At the crease, too, he is balanced and organised. Every shot has a sense of cleanliness about it. Inevitably he does make mistakes, errors of judgement, but he rarely suffers from hotness of the head. Consistency of outlook and reliability of technique count among his strengths. He knows his limitations and remains within them, knows his game and applies it methodically. Dilshan may bash away, Jayawardene may caress, but Sangakkara concentrates on the pragmatic, with no ground given to impulse or appearance.

Of course, first wicket down is a tough position. It is not a place for the faint-hearted or self-indulgent. As openers are a breed apart, so are first drops, an adaptable lot ready to play the second ball of the innings or the 300th - like firemen that way, constantly on tenterhooks, never knowing what awaits, the new ball or a tired attack, ready for anything: caution, haste, containment, aggression. To succeed in this position, a man needs to know himself and his own game, and both need to be made of steel.

Sangakkara is the superior batsman because he scores more runs more often and in times of need. Nor does he ever let the side down. Indeed, he has gone into battle on its behalf, on and off the field. de Silva had a bit of Mr Toad in him; Sanga has a lot of Badger

About Sanga's batting it is enough to say that he sits alongside his distinguished contemporaries without losing anything by the comparison. It has been a strong period for first-wicket-down batsmen. It is the most difficult and influential position on the list, and it is to Sangakkara's credit that he has never retreated from the responsibility, not as captain or as keeper.

He might not secure the same plaudits as them but he keeps his part of the bargain just as well, puts as many runs on the board, scores as quickly and as regularly as any of them. Look at the statistics - 8572 runs at 55, and 25 Test hundreds (and 20 stumpings, beat that!). Ask the bowlers. Of course he is not as likely to rip an attack apart as Ricky Ponting in his prime, does not attain the exceptional mixture of artistry and imperturbability as Rahul Dravid at his finest. But he walks out into the heat of battle, draws a lot of fire, and is seldom brought down. Like all these impressive peers he stops the rot before it sets in, softens the ball so that more sketchy batsmen can flourish. Let them do their worst.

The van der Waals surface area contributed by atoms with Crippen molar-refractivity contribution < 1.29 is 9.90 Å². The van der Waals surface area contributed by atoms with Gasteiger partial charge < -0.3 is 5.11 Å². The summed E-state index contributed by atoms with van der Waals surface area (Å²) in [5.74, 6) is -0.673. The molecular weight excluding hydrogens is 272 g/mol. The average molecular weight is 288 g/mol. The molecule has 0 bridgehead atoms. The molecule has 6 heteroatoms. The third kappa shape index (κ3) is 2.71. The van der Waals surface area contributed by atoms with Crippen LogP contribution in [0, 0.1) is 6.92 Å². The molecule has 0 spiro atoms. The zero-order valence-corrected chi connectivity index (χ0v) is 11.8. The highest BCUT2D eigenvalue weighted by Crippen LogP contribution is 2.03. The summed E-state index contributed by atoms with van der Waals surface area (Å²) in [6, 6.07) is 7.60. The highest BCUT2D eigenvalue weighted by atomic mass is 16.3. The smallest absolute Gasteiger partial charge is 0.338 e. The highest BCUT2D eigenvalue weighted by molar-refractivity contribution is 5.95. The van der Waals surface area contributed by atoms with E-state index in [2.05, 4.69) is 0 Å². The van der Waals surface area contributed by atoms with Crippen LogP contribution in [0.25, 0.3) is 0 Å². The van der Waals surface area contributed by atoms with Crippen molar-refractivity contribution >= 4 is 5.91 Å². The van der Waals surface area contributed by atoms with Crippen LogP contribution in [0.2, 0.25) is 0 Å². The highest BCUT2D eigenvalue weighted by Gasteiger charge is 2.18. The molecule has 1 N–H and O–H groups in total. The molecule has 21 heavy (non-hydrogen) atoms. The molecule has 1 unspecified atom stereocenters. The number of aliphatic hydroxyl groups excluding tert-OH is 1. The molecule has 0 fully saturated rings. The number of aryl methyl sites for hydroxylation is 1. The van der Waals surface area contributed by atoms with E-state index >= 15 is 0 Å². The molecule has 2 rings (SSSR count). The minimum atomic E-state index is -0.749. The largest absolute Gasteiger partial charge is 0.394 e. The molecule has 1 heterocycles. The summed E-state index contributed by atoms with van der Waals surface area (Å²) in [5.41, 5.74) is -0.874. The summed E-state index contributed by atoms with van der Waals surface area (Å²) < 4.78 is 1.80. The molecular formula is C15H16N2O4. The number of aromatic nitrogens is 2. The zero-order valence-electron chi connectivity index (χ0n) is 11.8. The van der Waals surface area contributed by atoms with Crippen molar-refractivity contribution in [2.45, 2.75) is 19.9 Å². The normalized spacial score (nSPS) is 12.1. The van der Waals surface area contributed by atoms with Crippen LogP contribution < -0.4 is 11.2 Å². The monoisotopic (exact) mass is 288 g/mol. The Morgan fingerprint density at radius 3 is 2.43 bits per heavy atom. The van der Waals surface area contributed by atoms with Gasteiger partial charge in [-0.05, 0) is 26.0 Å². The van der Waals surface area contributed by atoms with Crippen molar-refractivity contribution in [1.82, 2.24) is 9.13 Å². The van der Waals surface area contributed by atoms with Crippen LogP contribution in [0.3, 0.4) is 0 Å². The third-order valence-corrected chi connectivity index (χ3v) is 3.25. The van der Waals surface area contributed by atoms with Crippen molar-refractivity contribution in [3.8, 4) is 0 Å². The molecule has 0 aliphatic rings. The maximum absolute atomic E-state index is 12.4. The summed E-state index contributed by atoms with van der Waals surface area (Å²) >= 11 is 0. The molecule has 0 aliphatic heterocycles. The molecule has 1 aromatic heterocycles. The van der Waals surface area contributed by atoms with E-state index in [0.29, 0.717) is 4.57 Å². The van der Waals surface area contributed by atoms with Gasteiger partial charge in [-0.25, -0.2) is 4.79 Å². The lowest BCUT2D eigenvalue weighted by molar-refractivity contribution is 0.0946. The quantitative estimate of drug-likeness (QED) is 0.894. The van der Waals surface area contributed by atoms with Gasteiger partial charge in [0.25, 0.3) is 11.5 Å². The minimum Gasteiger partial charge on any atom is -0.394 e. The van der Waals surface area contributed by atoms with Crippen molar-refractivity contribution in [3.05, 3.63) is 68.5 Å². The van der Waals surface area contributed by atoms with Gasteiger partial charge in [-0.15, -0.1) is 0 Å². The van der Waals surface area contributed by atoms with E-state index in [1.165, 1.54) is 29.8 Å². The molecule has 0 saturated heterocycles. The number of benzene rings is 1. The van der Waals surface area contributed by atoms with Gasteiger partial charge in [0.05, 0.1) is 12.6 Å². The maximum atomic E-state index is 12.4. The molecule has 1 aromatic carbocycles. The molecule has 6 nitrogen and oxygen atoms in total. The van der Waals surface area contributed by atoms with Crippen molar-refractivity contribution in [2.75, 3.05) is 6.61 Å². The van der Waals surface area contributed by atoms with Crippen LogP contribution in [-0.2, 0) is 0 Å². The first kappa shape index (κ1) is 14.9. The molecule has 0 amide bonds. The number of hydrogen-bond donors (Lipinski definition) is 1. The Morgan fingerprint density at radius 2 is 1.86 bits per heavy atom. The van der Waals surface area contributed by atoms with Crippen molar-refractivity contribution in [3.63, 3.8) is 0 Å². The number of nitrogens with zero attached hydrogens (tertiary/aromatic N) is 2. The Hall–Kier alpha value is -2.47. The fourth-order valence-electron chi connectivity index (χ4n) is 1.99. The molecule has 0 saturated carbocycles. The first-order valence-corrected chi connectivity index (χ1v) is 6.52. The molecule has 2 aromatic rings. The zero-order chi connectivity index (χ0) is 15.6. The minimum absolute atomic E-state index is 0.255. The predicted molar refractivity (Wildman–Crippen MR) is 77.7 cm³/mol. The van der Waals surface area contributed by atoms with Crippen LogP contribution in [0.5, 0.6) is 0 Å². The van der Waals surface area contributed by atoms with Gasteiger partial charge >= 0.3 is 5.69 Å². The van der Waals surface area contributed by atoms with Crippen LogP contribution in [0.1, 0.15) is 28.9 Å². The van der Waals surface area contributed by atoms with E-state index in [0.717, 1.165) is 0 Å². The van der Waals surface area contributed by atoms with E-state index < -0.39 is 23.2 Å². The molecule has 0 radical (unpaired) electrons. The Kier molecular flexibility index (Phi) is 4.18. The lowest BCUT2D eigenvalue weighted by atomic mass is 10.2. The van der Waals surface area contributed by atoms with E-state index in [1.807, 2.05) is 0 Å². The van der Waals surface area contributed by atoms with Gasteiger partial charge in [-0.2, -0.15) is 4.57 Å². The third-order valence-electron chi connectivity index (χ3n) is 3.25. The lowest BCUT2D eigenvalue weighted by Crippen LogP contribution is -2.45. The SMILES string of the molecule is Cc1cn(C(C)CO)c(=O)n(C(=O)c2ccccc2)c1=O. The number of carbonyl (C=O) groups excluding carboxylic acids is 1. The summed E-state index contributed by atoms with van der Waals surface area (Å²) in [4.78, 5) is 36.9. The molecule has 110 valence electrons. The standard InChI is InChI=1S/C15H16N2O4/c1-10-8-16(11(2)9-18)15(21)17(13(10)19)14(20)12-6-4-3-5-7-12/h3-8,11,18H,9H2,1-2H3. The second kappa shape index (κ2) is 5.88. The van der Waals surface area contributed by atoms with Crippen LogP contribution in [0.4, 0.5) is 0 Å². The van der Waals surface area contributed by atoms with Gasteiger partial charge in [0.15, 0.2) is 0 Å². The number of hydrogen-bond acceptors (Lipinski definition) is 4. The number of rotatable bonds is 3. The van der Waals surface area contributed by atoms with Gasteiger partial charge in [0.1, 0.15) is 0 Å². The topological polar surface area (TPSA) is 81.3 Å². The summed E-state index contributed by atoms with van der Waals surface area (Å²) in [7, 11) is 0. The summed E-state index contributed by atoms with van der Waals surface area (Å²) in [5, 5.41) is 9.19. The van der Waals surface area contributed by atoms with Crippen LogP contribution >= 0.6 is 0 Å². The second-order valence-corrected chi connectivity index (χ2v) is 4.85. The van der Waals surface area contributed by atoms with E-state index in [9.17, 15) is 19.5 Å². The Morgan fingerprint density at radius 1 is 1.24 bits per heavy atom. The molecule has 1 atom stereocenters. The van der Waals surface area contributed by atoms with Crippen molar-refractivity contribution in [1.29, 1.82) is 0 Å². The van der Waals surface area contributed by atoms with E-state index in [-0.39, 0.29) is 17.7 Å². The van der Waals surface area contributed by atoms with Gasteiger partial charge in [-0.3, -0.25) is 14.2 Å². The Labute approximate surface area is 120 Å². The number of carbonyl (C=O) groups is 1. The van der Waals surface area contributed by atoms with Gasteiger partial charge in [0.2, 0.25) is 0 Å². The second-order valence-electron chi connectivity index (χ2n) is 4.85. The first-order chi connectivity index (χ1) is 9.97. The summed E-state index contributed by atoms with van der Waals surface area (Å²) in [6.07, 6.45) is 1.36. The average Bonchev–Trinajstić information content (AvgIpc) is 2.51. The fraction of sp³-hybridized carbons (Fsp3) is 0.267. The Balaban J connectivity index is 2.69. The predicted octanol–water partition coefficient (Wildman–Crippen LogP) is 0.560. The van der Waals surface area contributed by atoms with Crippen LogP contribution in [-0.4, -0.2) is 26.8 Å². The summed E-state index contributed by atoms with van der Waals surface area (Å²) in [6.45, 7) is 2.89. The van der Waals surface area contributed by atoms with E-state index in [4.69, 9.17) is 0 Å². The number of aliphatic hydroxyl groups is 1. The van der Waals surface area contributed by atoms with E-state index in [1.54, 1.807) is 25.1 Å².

Somehow, though, Sanga does not quite get the credit he deserves. If Ponting is great and Dravid is great and Hashim Amla is destined for mighty feats and Jonathan Trott is an immoveable object, then Sanga cannot be ignored. He has played so many wonderful innings, not least a stirring 192 in Hobart that instilled hope in an overwhelmed side, an effort cut short by the sort of umpiring blunder now eliminated by DRS.

Even in his own country Sanga does not tend to get the credit he deserves. Suggestions that he is the best batsman his country has produced tend to raise eyebrows amongst Lankans. Every nation remembers its first champion and forgives him his flaws. Locals talk about Aravinda de Silva and glory enters their eyes. They recall his blistering onslaughts, his vibrant innings, his stunning strokeplay, and most of all his brilliance in the World Cup final, the team's greatest hour. Here was Sri Lanka in excelsis - a local boy proving he could mix it with the giants of the game. It was a breakthrough, an announcement; it was necessary. But de Silva was also mercurial and often unreliable. Like Brian Lara, he could dazzle and disappoint. He was a player of inspired bursts and great innings, as opposed to a great batsman. Perhaps he was, too, the first hero and so forgiven his frailties. History cannot be as accommodating. Sangakkara is the superior batsman because he scores more runs more often and in times of need. Nor does he ever let the side down. Indeed, he has gone into battle on its behalf, on and off the field. de Silva had a bit of Mr Toad in him; Sanga has a lot of Badger.